It’s early. Twenty folk of various ages and nationalities, one broken orange Bedford truck and trailer, a cattle track, and a graveyard in Tanzania are my companions. It’s hot in or out of the sun. How hot is difficult to say since our thermometer blew up, but sweat runs from under my breasts leaving lengthy ruts in the dust on my stomach.

The heat brings a quiet with it, as the varying complexions among our group seek shelter. Some assemble in the back of the truck; others lie on camp beds under dispersed trees lining the track. Even those busy with engine repairs do not disturb the heaviness of the heat. We’d not chosen to camp here; our truck had simply decided to stop.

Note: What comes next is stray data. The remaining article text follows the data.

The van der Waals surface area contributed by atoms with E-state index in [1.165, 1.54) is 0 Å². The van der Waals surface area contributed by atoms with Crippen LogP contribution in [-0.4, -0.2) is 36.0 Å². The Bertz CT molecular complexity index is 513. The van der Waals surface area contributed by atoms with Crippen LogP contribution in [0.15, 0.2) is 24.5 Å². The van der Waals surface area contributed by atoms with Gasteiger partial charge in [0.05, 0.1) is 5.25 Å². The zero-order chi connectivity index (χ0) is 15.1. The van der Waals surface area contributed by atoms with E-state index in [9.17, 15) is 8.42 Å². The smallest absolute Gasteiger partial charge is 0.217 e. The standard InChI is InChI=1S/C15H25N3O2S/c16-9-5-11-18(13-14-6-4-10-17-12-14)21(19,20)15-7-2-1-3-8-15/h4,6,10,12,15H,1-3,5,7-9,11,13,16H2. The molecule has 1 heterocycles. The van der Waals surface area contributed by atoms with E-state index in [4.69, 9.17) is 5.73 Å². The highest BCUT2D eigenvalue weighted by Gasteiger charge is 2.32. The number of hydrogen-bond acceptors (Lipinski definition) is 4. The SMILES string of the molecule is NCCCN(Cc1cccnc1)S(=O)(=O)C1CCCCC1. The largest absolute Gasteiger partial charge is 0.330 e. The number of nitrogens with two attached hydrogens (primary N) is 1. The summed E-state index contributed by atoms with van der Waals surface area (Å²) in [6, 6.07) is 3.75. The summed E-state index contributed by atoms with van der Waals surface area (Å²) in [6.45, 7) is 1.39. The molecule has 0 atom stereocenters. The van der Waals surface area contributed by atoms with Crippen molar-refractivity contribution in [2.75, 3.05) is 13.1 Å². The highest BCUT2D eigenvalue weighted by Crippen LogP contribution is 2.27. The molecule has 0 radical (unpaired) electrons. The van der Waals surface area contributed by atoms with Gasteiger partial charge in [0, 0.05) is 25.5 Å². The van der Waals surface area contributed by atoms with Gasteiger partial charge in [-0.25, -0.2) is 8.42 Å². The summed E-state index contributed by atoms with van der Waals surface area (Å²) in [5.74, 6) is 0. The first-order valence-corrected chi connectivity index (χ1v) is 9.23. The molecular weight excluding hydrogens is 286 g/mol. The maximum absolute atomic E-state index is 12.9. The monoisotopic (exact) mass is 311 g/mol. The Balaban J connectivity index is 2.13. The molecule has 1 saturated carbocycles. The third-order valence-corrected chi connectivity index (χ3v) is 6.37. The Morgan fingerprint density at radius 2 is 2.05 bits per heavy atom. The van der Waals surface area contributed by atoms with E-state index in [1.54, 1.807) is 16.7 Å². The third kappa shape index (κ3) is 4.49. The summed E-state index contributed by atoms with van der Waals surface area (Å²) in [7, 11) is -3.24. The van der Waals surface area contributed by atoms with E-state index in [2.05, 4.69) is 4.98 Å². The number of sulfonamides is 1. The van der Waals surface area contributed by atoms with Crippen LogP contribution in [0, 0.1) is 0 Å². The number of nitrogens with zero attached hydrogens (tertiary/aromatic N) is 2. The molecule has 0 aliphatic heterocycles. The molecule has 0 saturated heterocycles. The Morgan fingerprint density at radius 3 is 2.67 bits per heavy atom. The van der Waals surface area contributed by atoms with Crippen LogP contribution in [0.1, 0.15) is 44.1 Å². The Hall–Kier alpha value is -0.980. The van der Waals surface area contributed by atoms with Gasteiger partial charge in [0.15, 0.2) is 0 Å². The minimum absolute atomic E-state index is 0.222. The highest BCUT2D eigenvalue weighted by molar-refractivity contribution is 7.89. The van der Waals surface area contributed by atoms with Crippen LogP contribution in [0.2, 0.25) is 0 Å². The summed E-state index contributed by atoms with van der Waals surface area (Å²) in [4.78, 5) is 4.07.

Graves line one side of the track. There are no orderly lines of uniform headstones. Instead there are small groupings, distinct but not separate from each other. They are marked by simple stones, or carved wooden adornments. Up close, these are delicately intricate. Although unable to decipher what is written, the deep scoring has been done with precision, and leaves you with a sense of solicitude.

A sound like thunder, but softer and more consistent, announces the coming of a hundred or more large beasts with curved horns and one hump, dragging a dust eddy with them. The orange Bedford stops them. Huddling together, the front ones refusing to get near to the truck while those in back push forward, they form a huge jam of bellowing beasts.

At the back of the herd, amongst the churning air and floating pieces of earth, a tall and slender Masai appears. His skin is a buffed black mirror, brightly reflective. Moving among the cattle, his voice clear above the noise, they quieten as he speaks.